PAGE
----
Papier-Mache Art Bowls 9: Paper Weights
Alongside the Scrabble Bowl I made two other more purely artistic bowls, exploring the possibilities inherent in different weights of paper.
The first bowl was made from heavyweight cardstock paper. I have found through experiment that this weight of paper, although it can be difficult to work with, produces sturdy, heavy finished pieces that hold their shape well. Cardstock paper is heavier weight, heavy than construction paper, heavier even than most greeting cards. It's between normal weight paper and cardboard in thickness and durability. When working this weight of paper for papier-maché, you might have to soak the strips of paper longer in the glue-water matrix, or the paper will remain very stiff. I have found that soaking it a bit longer than usual makes it very workable, and has the side effect of absorbing enough of the matrix that pieces stick together readily even when still wet.
This dark green bowl is part of an ongoing series of darker colored bowls that have accents of gold or yellow on them. In this case, I used shapes cut from a yellow mulberry paper sheet (the same as used below). This ties this green bowl into the same series as the blue and gold bowls made earlier; which are two of my own favorite art bowls.
This dark green paper is among the rainbow of colors available at some of the craft stores in their paper and scrapbooking departments. I plan, now, to make a series of these bowls out of a rainbow of colors: each bowl having a similar shape and size, but with the colors changing to make a rainbow. I plan to display this set as a grouping, at some point.
(bases of dark green cardstock, and indigo mulberry bowls)
Next, I made another bowl out of natural mulberry paper, some of the stock I have left over from previous projects. This dyed mulberry paper is fibrous and tough, but very thin. To make a papier-maché bowl with this paper, you have to use several layers, to obtain enough thickness to give the bowl enough structural strength. So I used two sheets each of indigo and purple, with one sheet of yellow mulberry accent, to make this bowl. When dried, the bowl is pretty strong, but it's very fragile when still wet, so you might want to leave it drying in the mold a bit longer than usual.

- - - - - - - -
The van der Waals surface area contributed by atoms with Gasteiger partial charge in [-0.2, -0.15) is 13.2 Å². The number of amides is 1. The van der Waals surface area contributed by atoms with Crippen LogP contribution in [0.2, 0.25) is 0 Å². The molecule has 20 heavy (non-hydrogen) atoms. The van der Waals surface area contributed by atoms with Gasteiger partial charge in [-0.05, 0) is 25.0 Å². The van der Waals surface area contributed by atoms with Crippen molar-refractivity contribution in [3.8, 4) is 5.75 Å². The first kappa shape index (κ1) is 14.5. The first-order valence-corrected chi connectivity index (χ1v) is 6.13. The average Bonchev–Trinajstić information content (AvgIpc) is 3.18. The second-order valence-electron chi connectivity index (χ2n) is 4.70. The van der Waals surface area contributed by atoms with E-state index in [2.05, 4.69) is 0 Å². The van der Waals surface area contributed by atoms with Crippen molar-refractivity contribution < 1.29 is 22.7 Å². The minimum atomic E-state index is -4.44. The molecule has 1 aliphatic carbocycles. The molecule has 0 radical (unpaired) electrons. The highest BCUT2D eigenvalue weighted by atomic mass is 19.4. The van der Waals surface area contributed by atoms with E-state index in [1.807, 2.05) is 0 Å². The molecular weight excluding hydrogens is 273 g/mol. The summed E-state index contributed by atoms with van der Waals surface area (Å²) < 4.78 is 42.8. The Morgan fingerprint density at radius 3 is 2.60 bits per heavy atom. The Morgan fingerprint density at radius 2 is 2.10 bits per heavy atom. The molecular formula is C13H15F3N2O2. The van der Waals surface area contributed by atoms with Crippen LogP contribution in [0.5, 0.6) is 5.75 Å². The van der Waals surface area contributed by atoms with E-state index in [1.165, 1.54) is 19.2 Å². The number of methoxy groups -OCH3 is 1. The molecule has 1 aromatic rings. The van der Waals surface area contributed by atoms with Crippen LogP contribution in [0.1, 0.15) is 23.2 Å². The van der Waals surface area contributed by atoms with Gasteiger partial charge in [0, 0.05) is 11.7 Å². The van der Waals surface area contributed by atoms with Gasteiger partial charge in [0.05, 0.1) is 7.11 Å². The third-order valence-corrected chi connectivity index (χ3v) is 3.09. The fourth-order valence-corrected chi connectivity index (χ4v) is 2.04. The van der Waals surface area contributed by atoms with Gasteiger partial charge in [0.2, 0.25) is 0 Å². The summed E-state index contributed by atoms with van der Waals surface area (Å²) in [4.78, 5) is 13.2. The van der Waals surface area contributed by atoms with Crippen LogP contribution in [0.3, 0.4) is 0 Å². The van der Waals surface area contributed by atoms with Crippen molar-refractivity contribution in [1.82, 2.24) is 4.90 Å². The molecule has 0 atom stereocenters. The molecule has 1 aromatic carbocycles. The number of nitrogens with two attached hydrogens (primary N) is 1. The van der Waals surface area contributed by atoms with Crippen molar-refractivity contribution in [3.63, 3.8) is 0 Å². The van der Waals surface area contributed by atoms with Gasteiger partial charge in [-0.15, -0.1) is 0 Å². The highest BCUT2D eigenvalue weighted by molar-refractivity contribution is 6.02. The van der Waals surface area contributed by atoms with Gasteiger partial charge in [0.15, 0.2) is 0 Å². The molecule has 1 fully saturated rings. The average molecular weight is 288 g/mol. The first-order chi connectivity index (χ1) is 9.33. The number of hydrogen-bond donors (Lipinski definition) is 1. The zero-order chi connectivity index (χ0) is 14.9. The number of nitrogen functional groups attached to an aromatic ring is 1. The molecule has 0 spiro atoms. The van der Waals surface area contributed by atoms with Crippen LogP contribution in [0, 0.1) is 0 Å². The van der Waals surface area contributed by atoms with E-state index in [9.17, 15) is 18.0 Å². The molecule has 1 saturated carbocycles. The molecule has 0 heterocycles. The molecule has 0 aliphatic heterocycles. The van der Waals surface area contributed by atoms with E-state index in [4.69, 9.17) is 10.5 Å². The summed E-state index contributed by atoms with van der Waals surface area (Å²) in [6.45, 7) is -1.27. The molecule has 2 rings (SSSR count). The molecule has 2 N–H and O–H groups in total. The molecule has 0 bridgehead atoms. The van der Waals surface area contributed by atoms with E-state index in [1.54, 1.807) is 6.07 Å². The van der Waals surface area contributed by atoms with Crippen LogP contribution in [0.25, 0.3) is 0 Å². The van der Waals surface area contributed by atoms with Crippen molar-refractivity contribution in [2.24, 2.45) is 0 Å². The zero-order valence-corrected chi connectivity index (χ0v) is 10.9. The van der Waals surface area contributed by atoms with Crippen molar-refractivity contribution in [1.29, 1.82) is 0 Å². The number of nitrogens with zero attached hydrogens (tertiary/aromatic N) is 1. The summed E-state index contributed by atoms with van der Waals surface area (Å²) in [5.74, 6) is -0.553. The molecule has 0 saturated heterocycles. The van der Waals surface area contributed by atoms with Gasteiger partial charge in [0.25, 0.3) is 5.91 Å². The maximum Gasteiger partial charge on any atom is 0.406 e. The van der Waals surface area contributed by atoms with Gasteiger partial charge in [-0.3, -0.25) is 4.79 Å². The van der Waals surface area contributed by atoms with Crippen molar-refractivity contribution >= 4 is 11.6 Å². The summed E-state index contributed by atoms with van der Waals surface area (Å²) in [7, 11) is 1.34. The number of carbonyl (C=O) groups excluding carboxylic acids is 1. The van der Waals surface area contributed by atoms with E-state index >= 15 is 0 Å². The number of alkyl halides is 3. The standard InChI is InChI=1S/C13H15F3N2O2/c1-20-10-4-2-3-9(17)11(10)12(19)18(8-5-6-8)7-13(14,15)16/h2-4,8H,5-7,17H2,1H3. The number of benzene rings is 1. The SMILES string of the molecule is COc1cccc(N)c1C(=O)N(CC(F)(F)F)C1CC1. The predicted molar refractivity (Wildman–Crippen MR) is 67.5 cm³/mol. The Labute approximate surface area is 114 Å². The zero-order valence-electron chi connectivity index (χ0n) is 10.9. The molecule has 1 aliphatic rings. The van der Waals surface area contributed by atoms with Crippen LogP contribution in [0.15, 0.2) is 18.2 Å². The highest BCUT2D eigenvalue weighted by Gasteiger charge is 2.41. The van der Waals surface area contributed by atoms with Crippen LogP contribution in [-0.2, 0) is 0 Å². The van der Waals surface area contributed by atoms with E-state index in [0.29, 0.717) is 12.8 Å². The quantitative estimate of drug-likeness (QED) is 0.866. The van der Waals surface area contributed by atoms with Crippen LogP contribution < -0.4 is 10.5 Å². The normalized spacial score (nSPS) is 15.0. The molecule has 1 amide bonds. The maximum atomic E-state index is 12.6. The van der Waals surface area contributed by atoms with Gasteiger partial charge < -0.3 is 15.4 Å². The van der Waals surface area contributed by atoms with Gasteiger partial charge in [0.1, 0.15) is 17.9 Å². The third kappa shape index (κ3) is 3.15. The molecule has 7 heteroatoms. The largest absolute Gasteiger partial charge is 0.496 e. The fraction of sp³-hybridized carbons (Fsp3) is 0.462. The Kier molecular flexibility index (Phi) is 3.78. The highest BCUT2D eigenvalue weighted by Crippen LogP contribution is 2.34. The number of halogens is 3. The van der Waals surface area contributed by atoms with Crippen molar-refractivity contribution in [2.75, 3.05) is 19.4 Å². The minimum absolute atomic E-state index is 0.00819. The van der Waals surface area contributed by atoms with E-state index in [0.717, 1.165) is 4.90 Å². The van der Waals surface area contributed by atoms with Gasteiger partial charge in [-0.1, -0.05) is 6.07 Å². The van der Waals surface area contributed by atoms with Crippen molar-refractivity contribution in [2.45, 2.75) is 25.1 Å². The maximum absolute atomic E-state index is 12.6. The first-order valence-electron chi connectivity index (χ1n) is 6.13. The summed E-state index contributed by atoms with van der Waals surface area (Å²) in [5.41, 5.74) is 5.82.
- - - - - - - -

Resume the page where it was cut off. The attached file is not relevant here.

Paper this light can be very hard to work when wet, as it tears easily; on the other hand, because this mulberry paper has such large fibers, that helps hold it together. It's best to use several layers of paper, because of its lightness, although you might choose to experiment with lightness and fragility as integral to the finished piece. I'm still playing with this concept myself.
Playing with the light weight nature of this paper, I let spikes and spines dangle over the lip of the mold, pointing downwards, and let them dry that way. This gives the bowl, I think, a ragged yet whimsical outline. It's the first time I've let edges dangle down, and I like the result. There's something almost like a harlequin belled hat look to the edges of this bowl. The spikes dried as curves rather than creases, which gives the bowl a distinctively organic appearance, as though it were a plant growing out of its own constraints.
The yellow mulberry paper stock took on a much darker appearance here, in this bowl, because the dyed colors can bleed with this lightweight mulberry paper. The indigo and purple colors soaked into the yellow, darkening it. I like the result, actually, although I was hoping for more contrast, a brighter shock of yellow against the darker colors. I might try making a brighter yellow swatch another time, to up the contrast, by using several layers of yellow: letting the dye bleed into the lower layers but not the upper ones.